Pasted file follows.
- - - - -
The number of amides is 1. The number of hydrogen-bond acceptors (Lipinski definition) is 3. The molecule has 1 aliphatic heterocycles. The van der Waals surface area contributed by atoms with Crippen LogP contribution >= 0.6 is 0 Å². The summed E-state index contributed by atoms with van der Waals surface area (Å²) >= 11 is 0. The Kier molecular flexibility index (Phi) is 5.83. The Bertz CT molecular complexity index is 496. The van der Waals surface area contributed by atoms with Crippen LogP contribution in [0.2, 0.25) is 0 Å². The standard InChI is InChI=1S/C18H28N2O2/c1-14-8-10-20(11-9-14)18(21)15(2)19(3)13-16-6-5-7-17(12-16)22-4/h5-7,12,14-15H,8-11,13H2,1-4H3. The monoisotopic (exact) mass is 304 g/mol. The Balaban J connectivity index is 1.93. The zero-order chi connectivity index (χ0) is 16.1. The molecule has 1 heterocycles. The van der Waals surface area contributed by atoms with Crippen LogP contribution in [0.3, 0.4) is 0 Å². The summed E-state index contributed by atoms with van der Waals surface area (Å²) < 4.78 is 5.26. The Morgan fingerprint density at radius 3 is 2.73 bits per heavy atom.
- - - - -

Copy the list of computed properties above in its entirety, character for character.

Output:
The number of amides is 1. The number of hydrogen-bond acceptors (Lipinski definition) is 3. The molecule has 1 aliphatic heterocycles. The van der Waals surface area contributed by atoms with Crippen LogP contribution >= 0.6 is 0 Å². The summed E-state index contributed by atoms with van der Waals surface area (Å²) >= 11 is 0. The Kier molecular flexibility index (Phi) is 5.83. The Bertz CT molecular complexity index is 496. The van der Waals surface area contributed by atoms with Crippen LogP contribution in [0.2, 0.25) is 0 Å². The standard InChI is InChI=1S/C18H28N2O2/c1-14-8-10-20(11-9-14)18(21)15(2)19(3)13-16-6-5-7-17(12-16)22-4/h5-7,12,14-15H,8-11,13H2,1-4H3. The monoisotopic (exact) mass is 304 g/mol. The Balaban J connectivity index is 1.93. The zero-order chi connectivity index (χ0) is 16.1. The molecule has 1 heterocycles. The van der Waals surface area contributed by atoms with Crippen LogP contribution in [0.3, 0.4) is 0 Å². The summed E-state index contributed by atoms with van der Waals surface area (Å²) < 4.78 is 5.26. The Morgan fingerprint density at radius 3 is 2.73 bits per heavy atom.